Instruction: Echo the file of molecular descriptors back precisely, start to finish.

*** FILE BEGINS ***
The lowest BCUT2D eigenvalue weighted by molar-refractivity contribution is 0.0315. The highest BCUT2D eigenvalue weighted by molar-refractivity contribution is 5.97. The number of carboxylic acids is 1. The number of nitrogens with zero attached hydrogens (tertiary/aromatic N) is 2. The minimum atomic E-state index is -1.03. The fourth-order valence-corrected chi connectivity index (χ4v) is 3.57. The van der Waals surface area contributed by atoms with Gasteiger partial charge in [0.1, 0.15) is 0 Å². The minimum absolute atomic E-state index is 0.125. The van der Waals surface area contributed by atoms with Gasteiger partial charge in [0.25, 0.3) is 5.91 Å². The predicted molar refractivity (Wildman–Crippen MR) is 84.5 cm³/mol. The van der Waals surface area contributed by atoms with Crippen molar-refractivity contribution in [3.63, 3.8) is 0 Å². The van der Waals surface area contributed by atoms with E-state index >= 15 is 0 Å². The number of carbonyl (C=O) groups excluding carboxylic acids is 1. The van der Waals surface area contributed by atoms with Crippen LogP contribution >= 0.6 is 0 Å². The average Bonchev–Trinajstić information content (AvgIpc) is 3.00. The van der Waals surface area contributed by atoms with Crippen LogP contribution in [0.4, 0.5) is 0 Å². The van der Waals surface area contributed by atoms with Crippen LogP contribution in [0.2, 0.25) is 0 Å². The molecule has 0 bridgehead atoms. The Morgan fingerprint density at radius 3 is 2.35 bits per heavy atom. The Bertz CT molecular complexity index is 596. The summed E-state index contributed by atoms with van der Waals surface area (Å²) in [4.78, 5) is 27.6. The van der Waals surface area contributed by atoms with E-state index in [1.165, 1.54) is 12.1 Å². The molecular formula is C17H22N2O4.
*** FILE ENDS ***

The lowest BCUT2D eigenvalue weighted by molar-refractivity contribution is 0.0315. The highest BCUT2D eigenvalue weighted by molar-refractivity contribution is 5.97. The number of carboxylic acids is 1. The number of nitrogens with zero attached hydrogens (tertiary/aromatic N) is 2. The minimum atomic E-state index is -1.03. The fourth-order valence-corrected chi connectivity index (χ4v) is 3.57. The van der Waals surface area contributed by atoms with Gasteiger partial charge in [0.1, 0.15) is 0 Å². The minimum absolute atomic E-state index is 0.125. The van der Waals surface area contributed by atoms with Gasteiger partial charge in [0.25, 0.3) is 5.91 Å². The predicted molar refractivity (Wildman–Crippen MR) is 84.5 cm³/mol. The van der Waals surface area contributed by atoms with Crippen molar-refractivity contribution in [3.63, 3.8) is 0 Å². The van der Waals surface area contributed by atoms with E-state index >= 15 is 0 Å². The number of carbonyl (C=O) groups excluding carboxylic acids is 1. The van der Waals surface area contributed by atoms with Crippen LogP contribution >= 0.6 is 0 Å². The average Bonchev–Trinajstić information content (AvgIpc) is 3.00. The van der Waals surface area contributed by atoms with Crippen LogP contribution in [0.4, 0.5) is 0 Å². The van der Waals surface area contributed by atoms with Crippen LogP contribution in [0.2, 0.25) is 0 Å². The molecule has 0 bridgehead atoms. The Morgan fingerprint density at radius 3 is 2.35 bits per heavy atom. The Bertz CT molecular complexity index is 596. The summed E-state index contributed by atoms with van der Waals surface area (Å²) in [4.78, 5) is 27.6. The van der Waals surface area contributed by atoms with E-state index in [1.165, 1.54) is 12.1 Å². The molecular formula is C17H22N2O4.